Skip Robinson is bringing to stage one of the greatest escape artists in history in Arden Theatre’s Ragtime. Playing Harry Houdini, Robinson once again tackles the intricate challenges of portraying an iconic figure from the past. Robinson’s credits include roles such as Buddy Holly and Elvis. He talks with Phindie about his character, and what he hopes audiences take away from Ragtime.
[Arden Theatre Company, 40 N. 2nd Street] September 19–October 20, 2019; ardentheatre.org
Debra Danese: What interesting facts did you learn about Houdini when preparing for this role?
Skip Robinson: There was certainly a lot to learn about one of the greatest performers of the 20th century. Some fun facts were that he truly began his career in magic at age 11. Some of his first jobs as a kid were working for a locksmith and working as a performer in a traveling circus. These average jobs were some of the foundational skills necessary in many of his escape stunts.
SR: A good magician never reveals their secrets! Some of the escapes require a lot of physicality, while other tricks require a smooth sleight of hand. A lot of my process has been to get more comfortable with sleight of hand magic, while also keeping myself stretched and limber for the straight jacket-type escapes. Doing theatre in the round makes for its own challenges, such as exposing tricks at every angle, but ultimately, it can aid in our ability to perform different types of illusions. I’m excited for audiences to see what we’ve come up with.
DD: Ragtime is a musical meant to inspire social change. What do you hope audiences take away from the show?
SR: We, as a country, are at an interesting time in our history. Just as we think we’ve grown as a nation in the last 100 years, we still see evidence of stubbornness and an inability to learn from the mistakes of our past. This show hits hard on topics of race, immigration, and the socioeconomic class system. I hope people leave this show and start to take better care of each other. America is a melting pot of rich culture, and it’s important that we embrace that instead of finding difference in each other. Theatre can inspire a change in attitude. We hope to do that with Ragtime.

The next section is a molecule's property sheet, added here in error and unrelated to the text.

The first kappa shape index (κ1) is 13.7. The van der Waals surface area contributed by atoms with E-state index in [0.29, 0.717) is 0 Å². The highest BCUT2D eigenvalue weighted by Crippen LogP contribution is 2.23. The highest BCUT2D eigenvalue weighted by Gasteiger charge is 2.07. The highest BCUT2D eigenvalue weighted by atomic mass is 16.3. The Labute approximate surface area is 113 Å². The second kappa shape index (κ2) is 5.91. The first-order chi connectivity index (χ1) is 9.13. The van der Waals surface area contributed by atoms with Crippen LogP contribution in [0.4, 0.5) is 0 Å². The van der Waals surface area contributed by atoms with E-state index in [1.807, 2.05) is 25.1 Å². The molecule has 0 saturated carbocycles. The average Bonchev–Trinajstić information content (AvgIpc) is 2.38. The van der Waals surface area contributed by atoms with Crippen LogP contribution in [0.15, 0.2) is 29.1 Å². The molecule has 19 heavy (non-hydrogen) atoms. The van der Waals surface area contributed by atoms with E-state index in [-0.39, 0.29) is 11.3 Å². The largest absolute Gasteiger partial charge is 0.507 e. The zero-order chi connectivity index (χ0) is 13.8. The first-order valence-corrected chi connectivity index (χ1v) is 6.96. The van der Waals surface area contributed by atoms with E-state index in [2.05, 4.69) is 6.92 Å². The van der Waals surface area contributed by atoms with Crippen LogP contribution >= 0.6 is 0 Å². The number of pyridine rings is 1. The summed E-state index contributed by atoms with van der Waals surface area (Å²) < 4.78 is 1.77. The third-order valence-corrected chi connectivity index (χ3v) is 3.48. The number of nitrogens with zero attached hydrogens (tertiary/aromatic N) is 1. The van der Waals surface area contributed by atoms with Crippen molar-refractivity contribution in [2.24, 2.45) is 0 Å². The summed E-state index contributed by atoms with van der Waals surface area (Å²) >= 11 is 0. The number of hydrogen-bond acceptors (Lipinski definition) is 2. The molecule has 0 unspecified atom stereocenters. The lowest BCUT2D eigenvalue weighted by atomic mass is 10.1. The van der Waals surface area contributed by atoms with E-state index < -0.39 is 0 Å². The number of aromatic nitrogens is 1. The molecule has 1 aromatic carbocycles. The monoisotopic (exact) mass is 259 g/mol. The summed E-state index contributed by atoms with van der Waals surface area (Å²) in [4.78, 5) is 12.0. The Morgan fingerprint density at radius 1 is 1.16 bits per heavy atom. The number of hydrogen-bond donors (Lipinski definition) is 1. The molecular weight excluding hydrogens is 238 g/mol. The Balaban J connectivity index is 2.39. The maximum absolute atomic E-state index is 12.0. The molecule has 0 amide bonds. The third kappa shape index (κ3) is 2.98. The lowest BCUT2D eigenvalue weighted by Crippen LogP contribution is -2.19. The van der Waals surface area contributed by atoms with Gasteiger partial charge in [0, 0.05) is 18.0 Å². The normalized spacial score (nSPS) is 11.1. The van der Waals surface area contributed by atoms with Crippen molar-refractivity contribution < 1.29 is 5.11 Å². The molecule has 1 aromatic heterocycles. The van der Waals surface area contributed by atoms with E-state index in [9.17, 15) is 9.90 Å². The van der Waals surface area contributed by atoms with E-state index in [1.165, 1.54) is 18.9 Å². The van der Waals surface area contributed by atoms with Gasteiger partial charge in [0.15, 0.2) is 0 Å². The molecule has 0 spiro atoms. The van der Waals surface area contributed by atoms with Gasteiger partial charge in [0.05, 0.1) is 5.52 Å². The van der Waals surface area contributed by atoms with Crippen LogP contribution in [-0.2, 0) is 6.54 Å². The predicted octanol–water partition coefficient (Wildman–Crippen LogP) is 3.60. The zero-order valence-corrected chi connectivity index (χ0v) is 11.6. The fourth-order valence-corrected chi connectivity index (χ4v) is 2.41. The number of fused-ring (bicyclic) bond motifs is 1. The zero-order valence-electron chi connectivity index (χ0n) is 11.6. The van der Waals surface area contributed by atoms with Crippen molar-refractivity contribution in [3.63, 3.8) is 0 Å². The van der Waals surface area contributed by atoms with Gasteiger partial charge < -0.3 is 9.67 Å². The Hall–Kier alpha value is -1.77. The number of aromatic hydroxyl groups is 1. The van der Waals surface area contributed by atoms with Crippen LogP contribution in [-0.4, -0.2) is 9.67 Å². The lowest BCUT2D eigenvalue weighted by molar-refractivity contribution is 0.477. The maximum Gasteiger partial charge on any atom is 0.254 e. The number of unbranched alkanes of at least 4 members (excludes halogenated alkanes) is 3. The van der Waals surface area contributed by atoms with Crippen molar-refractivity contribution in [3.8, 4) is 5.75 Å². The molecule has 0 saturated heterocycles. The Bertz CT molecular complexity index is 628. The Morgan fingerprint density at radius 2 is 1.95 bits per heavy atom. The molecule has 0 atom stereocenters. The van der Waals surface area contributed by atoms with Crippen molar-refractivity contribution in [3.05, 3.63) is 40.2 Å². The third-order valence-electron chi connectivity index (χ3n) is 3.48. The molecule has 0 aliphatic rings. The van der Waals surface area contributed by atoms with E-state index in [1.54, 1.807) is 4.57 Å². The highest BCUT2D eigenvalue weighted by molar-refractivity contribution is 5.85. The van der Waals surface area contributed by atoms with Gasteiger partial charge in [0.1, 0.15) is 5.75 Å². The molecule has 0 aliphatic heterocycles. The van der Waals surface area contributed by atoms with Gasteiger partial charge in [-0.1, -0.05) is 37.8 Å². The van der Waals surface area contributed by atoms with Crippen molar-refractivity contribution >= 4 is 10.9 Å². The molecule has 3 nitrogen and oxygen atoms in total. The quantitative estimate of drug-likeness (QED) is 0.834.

DD: You’ve also appeared on stage as Elvis, Buddy Holly and Johnny Cash. How do you approach these roles compared to fictional characters?
SR: Playing people who have existed in history sometimes feels like a bit of a tight rope act. I feel very fortunate in that I have tons of information on magic and Houdini’s life at my disposal. At the same time, I have to breathe human life into this man and not let him become a caricature of himself. Playing fictional characters has its challenges as well, in that you have a lot of freedom on every decision you make, without consulting historical documents or events from the year the show was set in. For my purposes, I try and let Houdini speak for himself in this piece. I then use my research of his life and career as a tool to inform my choices on stage.
DD: In addition to acting roles, you also lead the Skip Robinson Band. When did you start your band and what type of music do you play?
SR: I have had a rockabilly band for some time now that usually plays weddings, private events, and lots of summer outdoor shows. I definitely gig heavily in the summers throughout the tri-state area to stay busy during the off-season of theatre. We play mostly 50s/60s music, but also play contemporary pop/rock/country music for our longer private event shows. It’s a fun outlet to have and I’d like to record an album sometime in the near future. Stay tuned!